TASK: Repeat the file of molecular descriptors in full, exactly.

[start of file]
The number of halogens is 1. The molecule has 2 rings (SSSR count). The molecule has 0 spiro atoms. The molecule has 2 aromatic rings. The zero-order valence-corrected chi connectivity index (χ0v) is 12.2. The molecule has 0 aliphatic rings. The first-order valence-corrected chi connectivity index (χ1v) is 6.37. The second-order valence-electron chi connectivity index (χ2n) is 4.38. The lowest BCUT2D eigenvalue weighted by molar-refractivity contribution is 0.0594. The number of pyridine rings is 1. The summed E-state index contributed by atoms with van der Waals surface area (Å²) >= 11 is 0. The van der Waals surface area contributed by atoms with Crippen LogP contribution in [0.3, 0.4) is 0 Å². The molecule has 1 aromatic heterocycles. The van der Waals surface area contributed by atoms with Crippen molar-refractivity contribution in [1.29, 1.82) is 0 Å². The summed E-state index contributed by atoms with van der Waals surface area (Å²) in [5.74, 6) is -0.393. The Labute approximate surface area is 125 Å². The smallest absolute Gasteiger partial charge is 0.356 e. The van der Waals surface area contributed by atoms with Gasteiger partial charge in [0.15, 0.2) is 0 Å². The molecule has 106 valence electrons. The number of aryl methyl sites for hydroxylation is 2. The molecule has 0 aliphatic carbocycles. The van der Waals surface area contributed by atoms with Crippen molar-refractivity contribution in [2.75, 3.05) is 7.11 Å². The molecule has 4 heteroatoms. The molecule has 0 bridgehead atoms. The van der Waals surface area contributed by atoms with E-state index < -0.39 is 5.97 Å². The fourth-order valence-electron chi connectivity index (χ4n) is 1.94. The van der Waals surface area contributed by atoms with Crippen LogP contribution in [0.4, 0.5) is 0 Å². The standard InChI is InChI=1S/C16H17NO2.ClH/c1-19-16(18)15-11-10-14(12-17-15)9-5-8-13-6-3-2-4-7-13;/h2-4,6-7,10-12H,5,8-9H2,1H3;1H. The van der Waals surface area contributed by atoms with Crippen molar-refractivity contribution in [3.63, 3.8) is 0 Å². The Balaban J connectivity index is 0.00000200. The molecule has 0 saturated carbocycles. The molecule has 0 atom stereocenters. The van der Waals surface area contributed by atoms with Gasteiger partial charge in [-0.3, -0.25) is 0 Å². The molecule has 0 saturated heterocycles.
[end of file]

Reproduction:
The number of halogens is 1. The molecule has 2 rings (SSSR count). The molecule has 0 spiro atoms. The molecule has 2 aromatic rings. The zero-order valence-corrected chi connectivity index (χ0v) is 12.2. The molecule has 0 aliphatic rings. The first-order valence-corrected chi connectivity index (χ1v) is 6.37. The second-order valence-electron chi connectivity index (χ2n) is 4.38. The lowest BCUT2D eigenvalue weighted by molar-refractivity contribution is 0.0594. The number of pyridine rings is 1. The summed E-state index contributed by atoms with van der Waals surface area (Å²) >= 11 is 0. The van der Waals surface area contributed by atoms with Crippen LogP contribution in [0.3, 0.4) is 0 Å². The molecule has 1 aromatic heterocycles. The van der Waals surface area contributed by atoms with Crippen molar-refractivity contribution in [1.29, 1.82) is 0 Å². The summed E-state index contributed by atoms with van der Waals surface area (Å²) in [5.74, 6) is -0.393. The Labute approximate surface area is 125 Å². The smallest absolute Gasteiger partial charge is 0.356 e. The van der Waals surface area contributed by atoms with Gasteiger partial charge in [0.15, 0.2) is 0 Å². The molecule has 106 valence electrons. The number of aryl methyl sites for hydroxylation is 2. The molecule has 0 aliphatic carbocycles. The van der Waals surface area contributed by atoms with Crippen molar-refractivity contribution in [2.75, 3.05) is 7.11 Å². The molecule has 4 heteroatoms. The molecule has 0 bridgehead atoms. The van der Waals surface area contributed by atoms with E-state index < -0.39 is 5.97 Å². The fourth-order valence-electron chi connectivity index (χ4n) is 1.94. The van der Waals surface area contributed by atoms with Crippen LogP contribution in [0.4, 0.5) is 0 Å². The standard InChI is InChI=1S/C16H17NO2.ClH/c1-19-16(18)15-11-10-14(12-17-15)9-5-8-13-6-3-2-4-7-13;/h2-4,6-7,10-12H,5,8-9H2,1H3;1H. The van der Waals surface area contributed by atoms with Crippen molar-refractivity contribution in [3.63, 3.8) is 0 Å². The Balaban J connectivity index is 0.00000200. The molecule has 0 saturated carbocycles. The molecule has 0 atom stereocenters. The van der Waals surface area contributed by atoms with Gasteiger partial charge in [-0.3, -0.25) is 0 Å². The molecule has 0 saturated heterocycles.